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Don Baumgarten January 8, 2016 - 3:52 pm

Oops, forgot to mention the wading pool and the lookout tower in the park

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J.J. De Lura May 31, 2017 - 4:26 pm

Lived in Queens Village. My friends and I would bike ride and explore in the 60’s. We rode the path along the GCP north side (before it was widened) and through the tunnels under Union TNPK and Springfield BLVD. And the path brought you right into Alley Pond Park. The tunnels had rusted and broken light fixtures along the walls ( from what I can remember) and a couple of abandon autos (how they got them down there?) . We also rode the Vanderbilt parkway from Winchester BLVD as far west as we can go, which it seemed to end at a small park in Flushing just south of the LIE. Also the paths in APP going north looked like they at one time connected into the park on Little Neck Bay (sorry can’t spell the name) and was cut off by the LIE.

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Richard Vehlow November 21, 2017 - 10:23 am

I was a student at the Chapel of the Redeemer Lutheran School: Nursery-Kindergarten 1973-75 and 2nd thru 4th 1976-79. Of those years, 3-4 grade was in the building now occupied by Ebenezer, and N, K, 2 in the building between Ebenezer and Chapel. The vestibule between Ebenezer and the chapel single story building was constructed roughly 1978. In now-Ebenezer, the first floor had three classrooms and the principals office. 2nd floor was a library, kitchen and gymnasium. I heard that in the early 1980s, the gym was converted to more classrooms.

My 3rd grade teacher was Ms. Elizabeth Crowe and she eventually became principal of Martin Luther HS. I found out that the school was vacant when I drove by in early 2007 while in town. (I now live near Albany, NY). I reached out to Ms. Crowe and she did say the school closed a few years earlier, so 2003 or so is probably a good estimated year. sad to see that.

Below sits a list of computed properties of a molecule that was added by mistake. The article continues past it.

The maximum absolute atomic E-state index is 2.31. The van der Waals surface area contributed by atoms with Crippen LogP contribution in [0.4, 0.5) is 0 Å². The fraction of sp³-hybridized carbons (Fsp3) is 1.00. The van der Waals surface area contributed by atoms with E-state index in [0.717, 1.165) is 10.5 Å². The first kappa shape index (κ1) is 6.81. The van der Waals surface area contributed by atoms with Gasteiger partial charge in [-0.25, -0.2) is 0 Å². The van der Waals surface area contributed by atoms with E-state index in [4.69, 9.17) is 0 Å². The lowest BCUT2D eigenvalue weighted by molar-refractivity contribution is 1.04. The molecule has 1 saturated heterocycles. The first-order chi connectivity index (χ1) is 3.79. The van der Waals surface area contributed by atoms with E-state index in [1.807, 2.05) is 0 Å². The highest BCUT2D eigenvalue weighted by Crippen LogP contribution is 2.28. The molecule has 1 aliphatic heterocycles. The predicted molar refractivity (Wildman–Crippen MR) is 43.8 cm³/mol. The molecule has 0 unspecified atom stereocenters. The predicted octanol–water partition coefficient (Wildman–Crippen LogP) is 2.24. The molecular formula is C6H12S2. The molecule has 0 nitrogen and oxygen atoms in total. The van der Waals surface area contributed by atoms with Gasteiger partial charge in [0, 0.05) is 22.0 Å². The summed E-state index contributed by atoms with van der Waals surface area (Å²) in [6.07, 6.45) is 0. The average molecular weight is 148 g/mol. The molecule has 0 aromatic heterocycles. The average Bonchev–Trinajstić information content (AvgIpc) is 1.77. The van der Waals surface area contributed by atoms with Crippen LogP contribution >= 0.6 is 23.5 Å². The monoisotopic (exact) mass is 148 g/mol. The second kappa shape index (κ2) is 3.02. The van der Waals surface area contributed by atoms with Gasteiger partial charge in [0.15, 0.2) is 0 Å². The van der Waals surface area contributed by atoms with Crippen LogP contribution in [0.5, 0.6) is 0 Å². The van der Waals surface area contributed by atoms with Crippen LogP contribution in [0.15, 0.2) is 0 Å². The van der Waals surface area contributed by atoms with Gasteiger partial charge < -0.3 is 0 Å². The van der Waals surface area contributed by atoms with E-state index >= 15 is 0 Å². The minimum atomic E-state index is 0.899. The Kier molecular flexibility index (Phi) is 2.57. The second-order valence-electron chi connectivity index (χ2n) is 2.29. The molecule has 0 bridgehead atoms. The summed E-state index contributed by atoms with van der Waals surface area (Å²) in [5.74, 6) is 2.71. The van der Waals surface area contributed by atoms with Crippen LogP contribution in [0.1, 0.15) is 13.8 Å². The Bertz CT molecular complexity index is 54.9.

My father and grandparents were members of that church some time soon after they moved to Bell Park Gardens in 1949. My parents were married there on June 24, 1967. We were members there through the 1970s until I changed schools to Redeemer Lutheran in northern bayside.

Someday soon I’d like to go see a church service there for old times sake.

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Helen A. November 12, 2020 - 7:39 pm

I grew up in Hollis Hills. My father’s family built many if the homes in that area. I fondly remember “Milty’s” and the lending library at the far back of the store, past the comic books. Dave’s Hardware was a wonderland for little knicknacks. The deli sold beautiful ‘SWISS’ Lollipops. The grocery store had a butcher named Eric and the deli very man was Eddie. Everything was delivered in bushel baskets to our back door. I went to P.S. 188.

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Patricia Johnson December 5, 2020 - 4:01 pm

Hi Helen, I think I know you. My parents had a house on 208th street off of Hollis Hill Terrace! please email me. pattysage@gmail.com

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James Maguire September 21, 2021 - 5:34 pm

That grocery store you referred to was called, ‘Colony’ and the owners name was, ‘John’, I believe he was the last owner, it may have been called something else prior to being Colony. Next door was a pharmacy, ‘ Stewart Drugs’.

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Edward M Eichler March 29, 2021 - 12:36 pm

Don’t get me started about Hollis Hills. Briefly, (got a lunch date shortly, I was six months old in 1949 when my parents and
two older siblings moved to Hollis Hills where I grew up on 211th street, two blocks from Union Turnpike. Went to PS 188
then 109 and Van Buren. Will return to this site soon. Meantime, there is a 188 Facebook page for those here who went
there.